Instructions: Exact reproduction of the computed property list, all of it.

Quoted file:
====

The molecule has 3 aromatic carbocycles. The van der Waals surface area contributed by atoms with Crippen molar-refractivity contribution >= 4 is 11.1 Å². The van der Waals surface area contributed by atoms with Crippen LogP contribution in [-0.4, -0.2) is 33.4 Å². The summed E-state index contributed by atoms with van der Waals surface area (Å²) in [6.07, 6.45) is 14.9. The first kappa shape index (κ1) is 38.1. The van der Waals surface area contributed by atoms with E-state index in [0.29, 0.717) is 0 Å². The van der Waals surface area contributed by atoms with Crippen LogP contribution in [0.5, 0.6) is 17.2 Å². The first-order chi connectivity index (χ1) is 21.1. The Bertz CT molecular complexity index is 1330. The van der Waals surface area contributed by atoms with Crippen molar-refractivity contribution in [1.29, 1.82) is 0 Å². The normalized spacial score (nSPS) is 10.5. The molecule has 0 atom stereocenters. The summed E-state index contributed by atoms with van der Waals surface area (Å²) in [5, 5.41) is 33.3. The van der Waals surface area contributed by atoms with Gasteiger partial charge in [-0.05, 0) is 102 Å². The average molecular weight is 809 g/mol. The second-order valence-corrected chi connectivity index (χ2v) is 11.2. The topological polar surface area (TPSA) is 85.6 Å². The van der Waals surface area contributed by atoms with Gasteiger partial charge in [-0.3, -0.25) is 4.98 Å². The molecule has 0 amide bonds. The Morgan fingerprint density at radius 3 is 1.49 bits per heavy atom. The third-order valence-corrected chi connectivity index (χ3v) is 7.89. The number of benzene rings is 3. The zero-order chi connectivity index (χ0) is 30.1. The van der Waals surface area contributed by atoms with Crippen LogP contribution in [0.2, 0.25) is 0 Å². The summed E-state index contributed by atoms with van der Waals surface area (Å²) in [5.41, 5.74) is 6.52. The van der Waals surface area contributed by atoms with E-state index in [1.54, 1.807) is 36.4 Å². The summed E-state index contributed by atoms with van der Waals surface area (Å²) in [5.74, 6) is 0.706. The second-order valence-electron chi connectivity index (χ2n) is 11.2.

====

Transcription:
The molecule has 3 aromatic carbocycles. The van der Waals surface area contributed by atoms with Crippen molar-refractivity contribution >= 4 is 11.1 Å². The van der Waals surface area contributed by atoms with Crippen LogP contribution in [-0.4, -0.2) is 33.4 Å². The summed E-state index contributed by atoms with van der Waals surface area (Å²) in [6.07, 6.45) is 14.9. The first kappa shape index (κ1) is 38.1. The van der Waals surface area contributed by atoms with E-state index in [0.29, 0.717) is 0 Å². The van der Waals surface area contributed by atoms with Crippen LogP contribution in [0.5, 0.6) is 17.2 Å². The first-order chi connectivity index (χ1) is 21.1. The Bertz CT molecular complexity index is 1330. The van der Waals surface area contributed by atoms with Crippen molar-refractivity contribution in [1.29, 1.82) is 0 Å². The normalized spacial score (nSPS) is 10.5. The molecule has 0 atom stereocenters. The summed E-state index contributed by atoms with van der Waals surface area (Å²) in [5, 5.41) is 33.3. The van der Waals surface area contributed by atoms with Gasteiger partial charge in [-0.05, 0) is 102 Å². The average molecular weight is 809 g/mol. The second-order valence-corrected chi connectivity index (χ2v) is 11.2. The topological polar surface area (TPSA) is 85.6 Å². The van der Waals surface area contributed by atoms with Gasteiger partial charge in [-0.3, -0.25) is 4.98 Å². The molecule has 0 amide bonds. The Morgan fingerprint density at radius 3 is 1.49 bits per heavy atom. The third-order valence-corrected chi connectivity index (χ3v) is 7.89. The number of benzene rings is 3. The zero-order chi connectivity index (χ0) is 30.1. The van der Waals surface area contributed by atoms with Crippen LogP contribution in [0.2, 0.25) is 0 Å². The summed E-state index contributed by atoms with van der Waals surface area (Å²) in [5.41, 5.74) is 6.52. The van der Waals surface area contributed by atoms with E-state index in [1.54, 1.807) is 36.4 Å². The summed E-state index contributed by atoms with van der Waals surface area (Å²) in [5.74, 6) is 0.706. The second-order valence-electron chi connectivity index (χ2n) is 11.2.